Healthy Scepticism

An enquiring mind

The section on the influences on life in the 14th century identify the minutiae of  Cathar beliefs. What is more important is the section on what Ximene herself  believed, which concentrates of  her ideas of who Jesus might have been and why he was important. Beliefs which are so very different from the views propogated by the Church of Rome. If I  am to write about Ximene I must have a better understand of these beliefs so that I might understand how they affected her life decisions. I have however spent much longer than I should have done because every reference consulted asked more questions than it answers. I  have called it pseudo history because it goes beyond recorded history, it depends not just on facts but on interpretation, interpolation and extrapolation. however  i have come to believe that even accepted history has been developed by similar thought processes.

Healthy Scepticism

Is a fifteeth century genealogy from the library of an aristocratic german family reliable? Probably not! The records will have been manipulated to enhance the families nobility or claim to the right to rule.

On the other hand are any of the core documents  of the Roman Church reliable? Again probably not, given that we do know from other Church documents that it took over 100 years of editing to make sure they were “free from error’.  That meant doctrinal error not factual error! In any case this editing took place over four hundred years after the death of Jesus!

Much of the published information about the Cathar Faith is derived from the records of the Holy Inquisition. Do  transcripts of interrogations of the Inquisition give us an accurate picture of how people spent their lives or what they actually believed? Probably not, given the horrendous circumstances in which the statements were delivered and recorded!

Copyright of History

In the copyright case between Dan Brown and the three authors of Holy Blood, Holy Grail; Michael Baigent, Henry Lincoln and Richard Leigh a court of appeal judgement said that the three authors of the earlier book had no case against, as it is “not possible to copyright history.”  The implication is that the genealogy which showed Mary Magdelene’s marriage to Jesus is “history”. Is that how the appeal court judge intended his judgement to be read? Once again probably not!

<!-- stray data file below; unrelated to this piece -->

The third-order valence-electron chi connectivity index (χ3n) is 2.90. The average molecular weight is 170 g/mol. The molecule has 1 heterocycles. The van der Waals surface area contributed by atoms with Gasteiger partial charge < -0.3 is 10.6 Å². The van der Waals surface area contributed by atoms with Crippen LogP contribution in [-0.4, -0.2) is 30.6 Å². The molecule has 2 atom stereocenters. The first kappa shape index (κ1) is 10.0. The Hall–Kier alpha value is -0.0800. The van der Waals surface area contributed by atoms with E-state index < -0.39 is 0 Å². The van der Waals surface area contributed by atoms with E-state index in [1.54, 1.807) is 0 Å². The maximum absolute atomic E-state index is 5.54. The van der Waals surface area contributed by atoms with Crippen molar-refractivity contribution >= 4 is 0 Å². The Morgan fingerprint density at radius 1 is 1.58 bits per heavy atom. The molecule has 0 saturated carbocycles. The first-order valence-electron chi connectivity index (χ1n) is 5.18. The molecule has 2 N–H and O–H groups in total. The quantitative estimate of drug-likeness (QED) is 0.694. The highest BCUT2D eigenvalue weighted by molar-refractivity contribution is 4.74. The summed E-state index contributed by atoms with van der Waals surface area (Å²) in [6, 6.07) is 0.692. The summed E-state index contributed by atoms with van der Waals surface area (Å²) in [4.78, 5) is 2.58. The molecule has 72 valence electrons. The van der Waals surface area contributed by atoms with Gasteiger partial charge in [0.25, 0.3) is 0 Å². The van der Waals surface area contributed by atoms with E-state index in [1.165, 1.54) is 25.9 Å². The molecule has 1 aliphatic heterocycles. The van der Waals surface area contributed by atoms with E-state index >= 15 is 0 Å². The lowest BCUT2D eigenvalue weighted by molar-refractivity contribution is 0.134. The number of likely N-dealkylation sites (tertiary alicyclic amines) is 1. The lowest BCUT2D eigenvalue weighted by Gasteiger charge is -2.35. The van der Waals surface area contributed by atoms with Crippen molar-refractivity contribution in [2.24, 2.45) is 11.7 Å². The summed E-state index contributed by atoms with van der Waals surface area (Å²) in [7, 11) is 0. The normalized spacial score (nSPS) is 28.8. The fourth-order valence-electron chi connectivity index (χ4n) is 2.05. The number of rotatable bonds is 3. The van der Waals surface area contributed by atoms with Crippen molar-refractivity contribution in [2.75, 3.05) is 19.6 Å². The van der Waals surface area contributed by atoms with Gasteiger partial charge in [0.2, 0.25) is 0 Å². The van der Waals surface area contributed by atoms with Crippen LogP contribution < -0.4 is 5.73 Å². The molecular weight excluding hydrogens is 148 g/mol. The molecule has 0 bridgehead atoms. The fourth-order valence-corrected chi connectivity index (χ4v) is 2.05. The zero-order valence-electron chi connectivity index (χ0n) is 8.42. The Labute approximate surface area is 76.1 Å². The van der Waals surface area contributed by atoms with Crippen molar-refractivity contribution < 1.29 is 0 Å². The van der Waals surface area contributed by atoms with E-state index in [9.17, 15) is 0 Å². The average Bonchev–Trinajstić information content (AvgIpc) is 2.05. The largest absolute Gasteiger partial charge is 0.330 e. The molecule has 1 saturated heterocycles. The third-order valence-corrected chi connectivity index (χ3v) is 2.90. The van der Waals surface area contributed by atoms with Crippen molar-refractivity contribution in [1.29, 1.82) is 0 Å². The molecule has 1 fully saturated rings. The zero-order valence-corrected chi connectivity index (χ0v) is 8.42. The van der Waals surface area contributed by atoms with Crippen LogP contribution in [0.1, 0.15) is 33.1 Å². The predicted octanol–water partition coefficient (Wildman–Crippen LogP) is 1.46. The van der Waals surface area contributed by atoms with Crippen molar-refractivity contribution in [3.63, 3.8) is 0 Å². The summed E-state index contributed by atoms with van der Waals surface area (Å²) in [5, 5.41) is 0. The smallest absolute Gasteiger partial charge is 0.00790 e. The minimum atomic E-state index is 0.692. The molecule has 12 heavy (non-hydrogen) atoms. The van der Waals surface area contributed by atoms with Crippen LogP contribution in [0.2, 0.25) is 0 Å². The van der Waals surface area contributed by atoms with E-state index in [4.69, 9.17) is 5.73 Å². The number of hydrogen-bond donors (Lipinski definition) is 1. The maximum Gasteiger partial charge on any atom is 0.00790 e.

Multiple Sources

Everything I quote here in “Pseudo History” is based on information I have found elsewhere.

It is an echo of the opinions of other authors, who do not always agree with each other. The information from many independent sources has been compared and been supplemented by limited personal interpretation and extrapolation in attempt to interpret the anomalies. Robert Graves, one of those I nominate as being a modern heretic, opined it would take lifetime to check everything from original documents, which is why historians, real historians, concentrate on only small segments of history in which they specialise.

No Apologies

These pages draw information from a wide range of different sources which have been combined and interpreted. Conclusions have been drawn from a wide range of historical observations.  The conclusion is important to my stories about Ximene and therefore I have drawn my conclusions with care. I now have a very specific opinion. However the extrapolation and decision making process cannot be confirmed from original source documents, or at least not reliably. I was advised by one of my mentors never to apologised for my opinions and therefore my opinions are stated as if they are fact which of course they are not.

The most dangerous woman in the world

The Treasure of Trencavel

List of Characters

Table Of Contents



List of Places

Table of Contents

Pseudo History


Extract from The Prisoner of Foix--Chapter 43 -The EntranceNo need to buy a Kindle. Read it on your computer or tablet

John Stanley-26th April 1355